12-12-2021 by Freddie del Curatolo
The 2021 edition of "The greatest Maasai Mara Photographer of the year" competition, which for the past four years has crowned the author of the best shot in Kenya's celebrated national reserve, turned out to be a handoff from Italy to the United States. The jury of experts, made up of international photographers and conservationists Charlie Hamilton James, Paola Kahumbu, Kathy Moran, Federico Veronesi and Adam Bannister, this year awarded the prize to an image by the American Harry Collins, after last year's coveted recognition went to Paolo Torchio from Turin.
Torchio, however, this year was the only naturalist photographer to have entered the "top ten" (the highlight of the selection of 49 finalists) with two shots, in a group that included one of the best collaborators of National Geographic, the Portuguese Josè Fragoso, and the famous Will Burrard-Lucas.
The jury's choice for this year's award went to an image of great impact, entitled "Once in a lifetime": the scene depicts a male lion pouncing on a young hippo, a situation that is quite rare in the African savannah. The scream of the hippo's gaping jaws is dramatic poetry in the raw realism of an epic and inevitable scene.
Harry Collins, who won the prize set up by the Angama Foundation of the Maasai Mara, corresponding to 10,000 dollars in cash and five nights in the exclusive Angama Mara lodge, commented on his unexpected victory: "I am completely overwhelmed. The trip to Kenya was a dream come true for me. It was my first time in Africa, which was incredible in itself, not to mention that this all happened afterwards. I hope this is just the beginning of many visits to the Mara."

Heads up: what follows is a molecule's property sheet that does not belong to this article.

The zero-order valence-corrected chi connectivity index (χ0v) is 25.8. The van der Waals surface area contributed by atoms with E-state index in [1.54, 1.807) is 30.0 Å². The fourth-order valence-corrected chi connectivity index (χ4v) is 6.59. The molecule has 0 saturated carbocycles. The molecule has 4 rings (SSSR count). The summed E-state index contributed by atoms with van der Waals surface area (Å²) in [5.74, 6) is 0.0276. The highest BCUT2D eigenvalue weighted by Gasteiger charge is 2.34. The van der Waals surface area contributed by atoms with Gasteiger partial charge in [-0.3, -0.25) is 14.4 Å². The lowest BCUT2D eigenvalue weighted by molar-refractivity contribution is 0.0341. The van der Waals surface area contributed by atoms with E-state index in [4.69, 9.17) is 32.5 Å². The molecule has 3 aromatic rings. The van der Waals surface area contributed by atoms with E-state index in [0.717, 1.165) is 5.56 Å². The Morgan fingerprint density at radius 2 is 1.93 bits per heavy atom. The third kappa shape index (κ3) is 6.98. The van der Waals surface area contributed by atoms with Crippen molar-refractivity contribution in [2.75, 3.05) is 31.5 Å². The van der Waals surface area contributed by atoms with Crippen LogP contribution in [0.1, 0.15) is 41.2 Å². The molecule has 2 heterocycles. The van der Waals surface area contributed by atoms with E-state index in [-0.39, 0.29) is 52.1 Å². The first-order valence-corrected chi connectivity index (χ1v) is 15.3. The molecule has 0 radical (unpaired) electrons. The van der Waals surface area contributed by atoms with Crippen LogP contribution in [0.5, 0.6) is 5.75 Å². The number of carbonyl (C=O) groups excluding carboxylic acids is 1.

Talking about his shot, of which at the awards night in Nairobi at which we at Malindikenya.net were present, Collins showed the video he shot moments before he snapped the image that electrocuted the jurors. "I was filming the cull, but quickly switched to still images when the lion put the hippo down," Collins said, "In a moment I will never forget for the rest of my life.
Despite the slow start to the year in tourism due to the continuing effect of the pandemic, the contest received well over 1,000 entries, with 359 photographers from 34 countries participating by submitting images captured during their stays at 74 different lodges and camps in the Greater Maasai Mara. Fees from entries, as well as any other initiative of the related to the contest, go to organizations involved in the preservation of the natural heritage of the Kenyan reserve: Anne K. Taylor Fund, The Maa Trust, the Mara Elephant Project, the Mara Conservancy, The Sheldrick Wildlife Trust and the Angama Foundation itself.
To actively participate in and support these initiatives, one can now enter the contest's online store (https://thegreatestmaasaimara.com/shop/ ) and purchase one or more of the 50 images selected this year, which are elegantly and professionally printed and shipped to buyers around the world.
by Freddie del Curatolo
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